Now…how about some realistic answers to the issue of trying to cut down on the likelihood of attacks like this.    I have little doubt that a longer examination of this young man’s life will show that he, like so many of the other spree killers, showed signs of an escalating spirit of violence over the past year or two.   Thanks to the decisions made by our government, though, even if his friends had put forth the effort to attempt to get him help, the costs of psychiatric care can be extreme and beyond the reach  of most people.   However, having said that, it would have been good if some sort of intervention could have happened.   I just heard a comment in a police press conference that he was very quiet and kind of withdrawn.    That is not a problem, but, again, if people seem to be getting more isolated, it can be a warning of a problem.   It is very easy to get too isolated from the rest of society by the technology and chaos included in today’s world.  We each need to take responsibility for maintaining contact with our friends, and, doing what we can to support them in their time of need.
     Shakespeare, in Macbeth said this:
                               Canst thou not minister to a mind diseas’d,
                               Pluck from the memory a rooted sorrow,
                               Raze out the written troubles of the brain,
                              And with some sweet oblivious antidote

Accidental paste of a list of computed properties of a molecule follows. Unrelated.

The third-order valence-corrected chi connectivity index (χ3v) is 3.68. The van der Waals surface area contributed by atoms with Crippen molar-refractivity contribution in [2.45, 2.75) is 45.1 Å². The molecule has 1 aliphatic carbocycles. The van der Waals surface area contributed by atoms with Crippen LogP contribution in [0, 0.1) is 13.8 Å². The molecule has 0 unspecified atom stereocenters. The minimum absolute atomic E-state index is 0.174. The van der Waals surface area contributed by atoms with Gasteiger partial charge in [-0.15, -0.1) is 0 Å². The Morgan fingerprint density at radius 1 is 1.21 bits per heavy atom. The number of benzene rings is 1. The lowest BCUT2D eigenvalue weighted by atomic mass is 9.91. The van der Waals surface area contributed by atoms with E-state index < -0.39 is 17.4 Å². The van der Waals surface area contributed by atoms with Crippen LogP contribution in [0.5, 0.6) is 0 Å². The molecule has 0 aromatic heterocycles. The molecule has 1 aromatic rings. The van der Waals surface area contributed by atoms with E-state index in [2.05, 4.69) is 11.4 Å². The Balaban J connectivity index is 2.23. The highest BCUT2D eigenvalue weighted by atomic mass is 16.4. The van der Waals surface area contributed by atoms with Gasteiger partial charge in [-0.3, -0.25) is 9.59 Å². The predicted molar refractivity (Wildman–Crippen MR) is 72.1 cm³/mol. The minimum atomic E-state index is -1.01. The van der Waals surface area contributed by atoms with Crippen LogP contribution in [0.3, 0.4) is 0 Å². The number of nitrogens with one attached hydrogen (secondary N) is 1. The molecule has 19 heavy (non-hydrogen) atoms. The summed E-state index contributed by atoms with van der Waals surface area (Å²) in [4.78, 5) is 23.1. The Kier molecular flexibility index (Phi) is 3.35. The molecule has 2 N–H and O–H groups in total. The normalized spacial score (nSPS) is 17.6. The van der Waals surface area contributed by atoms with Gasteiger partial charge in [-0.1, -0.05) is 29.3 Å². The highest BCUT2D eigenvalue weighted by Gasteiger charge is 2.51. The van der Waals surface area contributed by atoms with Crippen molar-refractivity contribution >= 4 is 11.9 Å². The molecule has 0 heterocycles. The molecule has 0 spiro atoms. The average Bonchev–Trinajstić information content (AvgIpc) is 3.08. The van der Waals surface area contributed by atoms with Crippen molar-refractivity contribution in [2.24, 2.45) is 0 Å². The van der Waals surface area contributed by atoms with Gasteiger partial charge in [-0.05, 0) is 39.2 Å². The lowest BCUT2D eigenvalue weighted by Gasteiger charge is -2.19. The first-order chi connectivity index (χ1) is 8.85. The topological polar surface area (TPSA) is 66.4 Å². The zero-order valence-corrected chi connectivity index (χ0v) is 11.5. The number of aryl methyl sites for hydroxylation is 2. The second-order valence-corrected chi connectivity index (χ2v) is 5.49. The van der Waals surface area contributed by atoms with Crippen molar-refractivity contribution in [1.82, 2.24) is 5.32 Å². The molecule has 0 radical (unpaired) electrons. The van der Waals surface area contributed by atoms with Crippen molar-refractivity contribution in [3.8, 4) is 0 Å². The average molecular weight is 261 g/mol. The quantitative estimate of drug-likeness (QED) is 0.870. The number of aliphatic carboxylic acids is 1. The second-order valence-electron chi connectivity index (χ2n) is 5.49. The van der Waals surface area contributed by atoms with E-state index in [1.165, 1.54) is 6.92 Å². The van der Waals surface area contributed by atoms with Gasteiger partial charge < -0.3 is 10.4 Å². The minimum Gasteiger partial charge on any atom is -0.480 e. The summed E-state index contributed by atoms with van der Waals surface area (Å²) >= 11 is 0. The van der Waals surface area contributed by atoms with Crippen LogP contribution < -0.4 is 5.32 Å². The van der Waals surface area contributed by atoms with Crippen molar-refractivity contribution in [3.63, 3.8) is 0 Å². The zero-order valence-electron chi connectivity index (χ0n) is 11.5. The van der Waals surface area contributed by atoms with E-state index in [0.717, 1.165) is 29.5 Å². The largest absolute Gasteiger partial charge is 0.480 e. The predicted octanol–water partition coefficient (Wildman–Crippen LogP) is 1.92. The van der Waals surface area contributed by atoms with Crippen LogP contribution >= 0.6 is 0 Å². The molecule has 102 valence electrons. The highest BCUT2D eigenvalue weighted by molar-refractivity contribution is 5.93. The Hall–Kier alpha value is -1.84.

Cleanse the stuff’d bosom of that perilous stuff
                              Which weighs upon the heart?

                              Therein the patient   must minister to himself.
  Sometimes when we start to slide into a Dark Place, it is hard for us to understand what is going on, and, before we know it, we are in a pit where it seems there is no escape.     As friends, it is not our job to “fix” the lives of others, but, it is our job to help support them  in their own journey to find their way back to the Light.   When in that Dark Place, it is sometimes hard to understand that we are part of the problem….and until we can acknowledge that fact, healing is difficult or impossible.    We, as friends who care about a person, should do what is necessary to support the journey towards that initial “Ah Ha” moment, and, the subsequent healing process.      In the case of the Aurora shooting, I suspect that the young man moved on a path towards greater isolation, and, for what ever reason, his friends did not realize that was happening, or, did not feel courage enough to confront him on the path he was following.    Perhaps had some more friends made that effort, the outcome might have been different.
     Beyond that, I would see this as another good reason for  moving to Universal Health Care model in the USA.   With a program like that, theraputic help would have been readily available at minimal cost, and, that might have pulled the shooter back from the abyss.    It is always better to fix the problem before it gets started, rather than clean up and heal things up after disaster has happened.
     Pleasant Dreams
     Bee Man Dave